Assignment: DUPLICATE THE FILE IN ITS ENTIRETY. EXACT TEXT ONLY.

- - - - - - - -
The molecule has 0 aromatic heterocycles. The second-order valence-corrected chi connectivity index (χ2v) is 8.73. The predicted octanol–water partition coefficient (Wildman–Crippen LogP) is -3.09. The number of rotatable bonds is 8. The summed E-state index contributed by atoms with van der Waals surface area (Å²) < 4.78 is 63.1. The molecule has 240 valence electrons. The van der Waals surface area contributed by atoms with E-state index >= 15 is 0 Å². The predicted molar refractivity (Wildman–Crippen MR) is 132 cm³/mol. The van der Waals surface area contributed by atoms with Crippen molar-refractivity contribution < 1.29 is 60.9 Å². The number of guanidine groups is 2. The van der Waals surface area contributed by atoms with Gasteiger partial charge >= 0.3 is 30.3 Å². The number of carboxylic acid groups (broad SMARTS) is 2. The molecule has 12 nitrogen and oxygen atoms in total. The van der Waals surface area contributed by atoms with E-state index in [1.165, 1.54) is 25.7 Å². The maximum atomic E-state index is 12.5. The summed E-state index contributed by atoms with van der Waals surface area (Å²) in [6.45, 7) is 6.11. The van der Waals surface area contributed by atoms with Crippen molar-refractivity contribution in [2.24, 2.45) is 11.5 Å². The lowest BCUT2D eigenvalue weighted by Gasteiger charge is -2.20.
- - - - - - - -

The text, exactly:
The molecule has 0 aromatic heterocycles. The second-order valence-corrected chi connectivity index (χ2v) is 8.73. The predicted octanol–water partition coefficient (Wildman–Crippen LogP) is -3.09. The number of rotatable bonds is 8. The summed E-state index contributed by atoms with van der Waals surface area (Å²) < 4.78 is 63.1. The molecule has 240 valence electrons. The van der Waals surface area contributed by atoms with E-state index >= 15 is 0 Å². The predicted molar refractivity (Wildman–Crippen MR) is 132 cm³/mol. The van der Waals surface area contributed by atoms with Crippen molar-refractivity contribution < 1.29 is 60.9 Å². The number of guanidine groups is 2. The van der Waals surface area contributed by atoms with Gasteiger partial charge >= 0.3 is 30.3 Å². The number of carboxylic acid groups (broad SMARTS) is 2. The molecule has 12 nitrogen and oxygen atoms in total. The van der Waals surface area contributed by atoms with E-state index in [1.165, 1.54) is 25.7 Å². The maximum atomic E-state index is 12.5. The summed E-state index contributed by atoms with van der Waals surface area (Å²) in [6.45, 7) is 6.11. The van der Waals surface area contributed by atoms with Crippen molar-refractivity contribution in [2.24, 2.45) is 11.5 Å². The lowest BCUT2D eigenvalue weighted by Gasteiger charge is -2.20.